Had the time now come? Would he make his request of me now? If so, I told myself I was prepared to answer him. I ducked behind a juniper, shivered as I dropped my soiled garments, then slipped into the pool, gasping as I submerged my warm skin up to the neck. My gaze searched to the pool’s edge, where Shin stood.

The poolside was vacant.

I scanned all around. Shin had disappeared.

I waited some minutes, scrubbing my knees and hands with a handful of green maple leaves, but Shin never reappeared.

I checked myself against the disappointment that gripped my stomach. Wasn’t Shin an immortal? Would he make an illicit request? I trembled with the realization that he wouldn’t. After all, it was against his character. His every action had always been protective—yes, towards me, but he had reserved an uneasy distance for himself and something made me uncertain it was for my sake alone.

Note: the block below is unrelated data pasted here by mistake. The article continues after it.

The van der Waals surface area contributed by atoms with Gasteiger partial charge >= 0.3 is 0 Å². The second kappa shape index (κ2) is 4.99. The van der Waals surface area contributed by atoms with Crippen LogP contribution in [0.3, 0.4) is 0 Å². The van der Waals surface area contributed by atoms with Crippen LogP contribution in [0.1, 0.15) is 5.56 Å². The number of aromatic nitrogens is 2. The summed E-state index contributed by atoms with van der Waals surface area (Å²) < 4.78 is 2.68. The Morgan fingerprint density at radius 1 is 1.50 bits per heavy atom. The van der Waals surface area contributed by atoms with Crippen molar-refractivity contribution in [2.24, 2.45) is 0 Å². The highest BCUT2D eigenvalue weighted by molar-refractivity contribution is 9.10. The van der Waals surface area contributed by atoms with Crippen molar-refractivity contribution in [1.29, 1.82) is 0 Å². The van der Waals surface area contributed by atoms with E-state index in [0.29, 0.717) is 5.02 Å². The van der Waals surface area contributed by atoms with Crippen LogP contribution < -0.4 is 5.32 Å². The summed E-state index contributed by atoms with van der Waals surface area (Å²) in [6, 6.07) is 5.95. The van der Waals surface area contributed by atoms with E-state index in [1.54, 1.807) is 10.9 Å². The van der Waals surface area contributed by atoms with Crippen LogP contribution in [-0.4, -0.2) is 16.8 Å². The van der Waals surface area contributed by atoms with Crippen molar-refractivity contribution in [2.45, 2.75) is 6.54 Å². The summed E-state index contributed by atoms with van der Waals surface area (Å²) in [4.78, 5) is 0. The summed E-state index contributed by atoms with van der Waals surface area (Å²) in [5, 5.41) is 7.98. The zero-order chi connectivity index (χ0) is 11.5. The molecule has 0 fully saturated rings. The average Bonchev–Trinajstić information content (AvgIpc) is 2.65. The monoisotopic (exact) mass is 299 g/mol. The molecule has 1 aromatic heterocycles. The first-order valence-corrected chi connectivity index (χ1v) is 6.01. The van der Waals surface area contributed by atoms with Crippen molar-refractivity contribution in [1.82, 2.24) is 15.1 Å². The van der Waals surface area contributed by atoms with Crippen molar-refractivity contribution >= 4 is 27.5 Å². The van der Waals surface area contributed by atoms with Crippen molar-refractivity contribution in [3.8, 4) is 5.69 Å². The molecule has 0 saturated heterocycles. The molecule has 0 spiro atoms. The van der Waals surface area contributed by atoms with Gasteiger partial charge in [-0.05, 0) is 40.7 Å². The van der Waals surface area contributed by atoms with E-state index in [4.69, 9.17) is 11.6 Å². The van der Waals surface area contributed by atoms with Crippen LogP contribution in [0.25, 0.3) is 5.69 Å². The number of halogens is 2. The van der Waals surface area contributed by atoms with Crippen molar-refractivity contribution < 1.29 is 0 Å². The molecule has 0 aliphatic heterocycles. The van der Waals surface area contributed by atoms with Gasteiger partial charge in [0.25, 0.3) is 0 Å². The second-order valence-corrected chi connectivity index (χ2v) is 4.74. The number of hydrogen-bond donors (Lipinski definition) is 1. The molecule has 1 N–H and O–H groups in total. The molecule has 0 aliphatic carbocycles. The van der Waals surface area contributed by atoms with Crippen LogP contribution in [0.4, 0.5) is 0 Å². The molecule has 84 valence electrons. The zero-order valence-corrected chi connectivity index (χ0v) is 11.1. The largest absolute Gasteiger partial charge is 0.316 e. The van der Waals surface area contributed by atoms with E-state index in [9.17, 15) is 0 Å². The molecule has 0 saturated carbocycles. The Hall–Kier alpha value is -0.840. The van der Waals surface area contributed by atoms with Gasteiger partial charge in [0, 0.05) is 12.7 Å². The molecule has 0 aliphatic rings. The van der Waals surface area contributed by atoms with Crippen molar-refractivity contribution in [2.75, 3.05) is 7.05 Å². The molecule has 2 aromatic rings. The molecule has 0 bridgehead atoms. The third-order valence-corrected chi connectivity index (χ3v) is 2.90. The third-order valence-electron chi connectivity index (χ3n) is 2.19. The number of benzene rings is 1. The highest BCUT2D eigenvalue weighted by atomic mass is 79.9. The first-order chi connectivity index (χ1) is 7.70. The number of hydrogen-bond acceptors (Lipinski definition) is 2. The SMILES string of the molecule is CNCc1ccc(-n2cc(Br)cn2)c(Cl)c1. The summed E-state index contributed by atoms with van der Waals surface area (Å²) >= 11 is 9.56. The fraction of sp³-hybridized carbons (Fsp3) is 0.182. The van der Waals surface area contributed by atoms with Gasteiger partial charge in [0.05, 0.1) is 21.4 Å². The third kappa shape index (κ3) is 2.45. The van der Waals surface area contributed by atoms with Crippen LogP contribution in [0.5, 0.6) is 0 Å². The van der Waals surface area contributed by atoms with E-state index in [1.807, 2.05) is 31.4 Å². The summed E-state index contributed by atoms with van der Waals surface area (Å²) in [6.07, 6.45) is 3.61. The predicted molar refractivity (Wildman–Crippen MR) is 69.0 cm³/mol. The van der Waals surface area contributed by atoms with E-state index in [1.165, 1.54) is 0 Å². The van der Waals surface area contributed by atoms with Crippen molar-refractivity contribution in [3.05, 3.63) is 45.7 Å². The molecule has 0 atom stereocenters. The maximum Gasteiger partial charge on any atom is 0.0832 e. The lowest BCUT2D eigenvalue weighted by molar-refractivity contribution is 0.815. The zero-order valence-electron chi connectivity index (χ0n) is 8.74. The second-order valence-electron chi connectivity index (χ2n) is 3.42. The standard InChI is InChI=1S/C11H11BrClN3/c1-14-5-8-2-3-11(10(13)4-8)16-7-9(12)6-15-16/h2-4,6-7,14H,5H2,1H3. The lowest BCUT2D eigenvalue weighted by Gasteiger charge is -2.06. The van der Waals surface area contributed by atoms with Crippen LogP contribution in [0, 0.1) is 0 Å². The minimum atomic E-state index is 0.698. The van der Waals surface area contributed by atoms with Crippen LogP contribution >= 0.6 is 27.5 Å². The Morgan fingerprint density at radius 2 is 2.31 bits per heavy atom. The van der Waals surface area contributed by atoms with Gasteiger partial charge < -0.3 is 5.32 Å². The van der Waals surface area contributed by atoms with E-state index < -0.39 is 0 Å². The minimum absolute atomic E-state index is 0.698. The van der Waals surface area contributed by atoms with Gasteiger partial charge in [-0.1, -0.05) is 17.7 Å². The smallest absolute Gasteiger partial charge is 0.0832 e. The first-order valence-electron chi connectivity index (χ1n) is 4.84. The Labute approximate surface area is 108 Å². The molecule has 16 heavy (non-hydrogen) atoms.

Floating on my back, I peered into the night sky. The iridescent glow of the abalone shells lent the bath a dream like quality. I almost thought I could have been dreaming. Had my creative genius fabricated Shin? I had dreamt of him before, and recently, my dreams had been so vivid.

I closed my eyes against the real possibility of my own madness, blinked, and flinched. One shaku from my face, stretched between two low hanging branches of the nearby maple, spread the silken threads of an enormous spider’s web. In the center crouched an orb spider, identical to the one I had saved from Cook several weeks before. He seemed to watch me with the same intensity reserved for a flailing moth.

“Don’t look at me like that,” I said, speaking aloud. “I saved your life…or that of a family member. You owe me a debt of gratitude.” I paddled slowly backwards toward the pool’s edge. The spider’s eyes seemed to follow me. As I peered back, a mysterious voice flooded my mind with breathtaking force.

You did save me. And I will never forget it.


T. Cook’s SPINNING SILK ebook is now available on Amazon for $2.99

— Adam Weller (@swiff)